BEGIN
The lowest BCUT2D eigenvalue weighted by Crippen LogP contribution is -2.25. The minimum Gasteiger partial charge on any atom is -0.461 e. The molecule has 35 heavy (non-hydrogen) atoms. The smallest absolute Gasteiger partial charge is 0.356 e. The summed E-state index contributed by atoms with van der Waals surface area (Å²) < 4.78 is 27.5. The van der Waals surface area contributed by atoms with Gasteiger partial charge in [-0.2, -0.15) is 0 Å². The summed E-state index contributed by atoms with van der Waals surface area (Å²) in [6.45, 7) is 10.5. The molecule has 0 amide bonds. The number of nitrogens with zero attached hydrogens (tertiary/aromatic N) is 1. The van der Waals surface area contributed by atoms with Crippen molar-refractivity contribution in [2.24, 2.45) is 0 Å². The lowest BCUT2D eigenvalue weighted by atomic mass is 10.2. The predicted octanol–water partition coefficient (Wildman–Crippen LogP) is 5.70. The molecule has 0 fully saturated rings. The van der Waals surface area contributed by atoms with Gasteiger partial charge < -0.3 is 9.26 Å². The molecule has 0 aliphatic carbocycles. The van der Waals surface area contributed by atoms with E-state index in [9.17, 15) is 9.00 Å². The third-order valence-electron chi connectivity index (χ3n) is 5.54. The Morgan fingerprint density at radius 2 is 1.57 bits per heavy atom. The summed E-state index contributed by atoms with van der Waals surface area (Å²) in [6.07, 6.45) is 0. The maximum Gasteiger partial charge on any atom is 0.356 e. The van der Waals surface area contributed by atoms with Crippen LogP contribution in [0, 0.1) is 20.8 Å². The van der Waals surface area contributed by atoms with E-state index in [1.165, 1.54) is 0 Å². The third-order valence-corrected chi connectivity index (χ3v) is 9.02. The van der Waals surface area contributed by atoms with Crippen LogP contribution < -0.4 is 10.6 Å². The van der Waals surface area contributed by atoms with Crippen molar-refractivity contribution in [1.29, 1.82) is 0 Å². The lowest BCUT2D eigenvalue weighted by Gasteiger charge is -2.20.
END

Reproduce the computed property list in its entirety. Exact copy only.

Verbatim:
The lowest BCUT2D eigenvalue weighted by Crippen LogP contribution is -2.25. The minimum Gasteiger partial charge on any atom is -0.461 e. The molecule has 35 heavy (non-hydrogen) atoms. The smallest absolute Gasteiger partial charge is 0.356 e. The summed E-state index contributed by atoms with van der Waals surface area (Å²) < 4.78 is 27.5. The van der Waals surface area contributed by atoms with Gasteiger partial charge in [-0.2, -0.15) is 0 Å². The summed E-state index contributed by atoms with van der Waals surface area (Å²) in [6.45, 7) is 10.5. The molecule has 0 amide bonds. The number of nitrogens with zero attached hydrogens (tertiary/aromatic N) is 1. The van der Waals surface area contributed by atoms with Crippen molar-refractivity contribution in [2.24, 2.45) is 0 Å². The lowest BCUT2D eigenvalue weighted by atomic mass is 10.2. The predicted octanol–water partition coefficient (Wildman–Crippen LogP) is 5.70. The molecule has 0 fully saturated rings. The van der Waals surface area contributed by atoms with Gasteiger partial charge < -0.3 is 9.26 Å². The molecule has 0 aliphatic carbocycles. The van der Waals surface area contributed by atoms with E-state index in [9.17, 15) is 9.00 Å². The third-order valence-electron chi connectivity index (χ3n) is 5.54. The Morgan fingerprint density at radius 2 is 1.57 bits per heavy atom. The summed E-state index contributed by atoms with van der Waals surface area (Å²) in [6.07, 6.45) is 0. The maximum Gasteiger partial charge on any atom is 0.356 e. The van der Waals surface area contributed by atoms with Crippen LogP contribution in [0, 0.1) is 20.8 Å². The van der Waals surface area contributed by atoms with E-state index in [1.165, 1.54) is 0 Å². The third-order valence-corrected chi connectivity index (χ3v) is 9.02. The van der Waals surface area contributed by atoms with Crippen LogP contribution < -0.4 is 10.6 Å². The van der Waals surface area contributed by atoms with Crippen molar-refractivity contribution in [1.29, 1.82) is 0 Å². The lowest BCUT2D eigenvalue weighted by Gasteiger charge is -2.20.